Generally, companies wishing to do business in Venezuela need not comply with a minimum capital or equity requirement unless they adopt the form of a limited liability company, for which a minimum capital of Bs20,000 is required (Commercial Code, amended in 1955).

Other exceptions to the non-regulation of a minimum capital are contained in the Insurance and Reinsurance Law (revised in 1995) and the General Law on Banks and Other Financial Institutions (revised in 1993). These laws seek to protect the users of the services of banks, financial institutions and insurance and reinsurance companies by requiring that these entities be authorized by the appropriate superintendency only if they have certain levels of subscribed or paid-in capital.

The regulations to the Telecommunications Law issued in November 2000 contain a provision whereby companies wishing to engage in telecommunications services need to comply with a minimum net equity requirement. It may be complied with by including in the calculation the net equity of the shareholders, weighed on the basis of the stock ownership percentage corresponding to each shareholder in the company.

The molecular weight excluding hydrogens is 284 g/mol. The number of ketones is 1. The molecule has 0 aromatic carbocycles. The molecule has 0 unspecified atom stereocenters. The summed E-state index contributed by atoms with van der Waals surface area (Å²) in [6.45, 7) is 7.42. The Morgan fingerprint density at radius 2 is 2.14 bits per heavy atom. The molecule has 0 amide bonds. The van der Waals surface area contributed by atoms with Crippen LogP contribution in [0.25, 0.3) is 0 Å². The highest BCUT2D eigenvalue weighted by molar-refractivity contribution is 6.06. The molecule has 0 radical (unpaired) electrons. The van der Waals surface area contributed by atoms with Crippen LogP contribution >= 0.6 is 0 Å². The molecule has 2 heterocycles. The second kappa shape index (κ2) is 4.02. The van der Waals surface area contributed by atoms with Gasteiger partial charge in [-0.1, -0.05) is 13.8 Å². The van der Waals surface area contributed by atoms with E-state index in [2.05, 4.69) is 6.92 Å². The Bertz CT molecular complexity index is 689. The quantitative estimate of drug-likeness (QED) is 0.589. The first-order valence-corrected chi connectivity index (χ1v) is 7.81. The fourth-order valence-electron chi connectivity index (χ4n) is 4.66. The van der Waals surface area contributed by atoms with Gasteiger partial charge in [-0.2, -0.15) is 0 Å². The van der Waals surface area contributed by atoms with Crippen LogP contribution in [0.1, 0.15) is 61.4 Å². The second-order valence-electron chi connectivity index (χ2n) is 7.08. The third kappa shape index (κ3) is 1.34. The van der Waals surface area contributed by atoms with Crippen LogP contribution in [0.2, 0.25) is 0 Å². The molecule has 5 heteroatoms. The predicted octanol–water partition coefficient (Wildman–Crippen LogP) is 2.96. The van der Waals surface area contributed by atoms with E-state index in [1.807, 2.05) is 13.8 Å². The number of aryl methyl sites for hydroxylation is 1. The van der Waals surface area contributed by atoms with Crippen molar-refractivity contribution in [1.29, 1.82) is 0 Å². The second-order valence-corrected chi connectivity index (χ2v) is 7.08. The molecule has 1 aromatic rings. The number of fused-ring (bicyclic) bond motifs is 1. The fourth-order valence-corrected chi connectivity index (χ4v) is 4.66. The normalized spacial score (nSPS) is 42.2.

The aim of non-regulation is to foster commercial activity in times of domestic economic stability. Thus a free commercial environment prevails, although the growing need to protect the interests of the public necessitates changes to guarantee that companies and investors can respond adequately to the high demands of capital involved in particular sectors or activities.

For further information on this topic please contact Olga Nass de Massiani or Isabel Victoria Márquez at Travieso Evans Arria Rengel & Paz by telephone (+58 212 277 3333) or by fax (+58 212 277 3334) or by e-mail ([email protected] or [email protected]).

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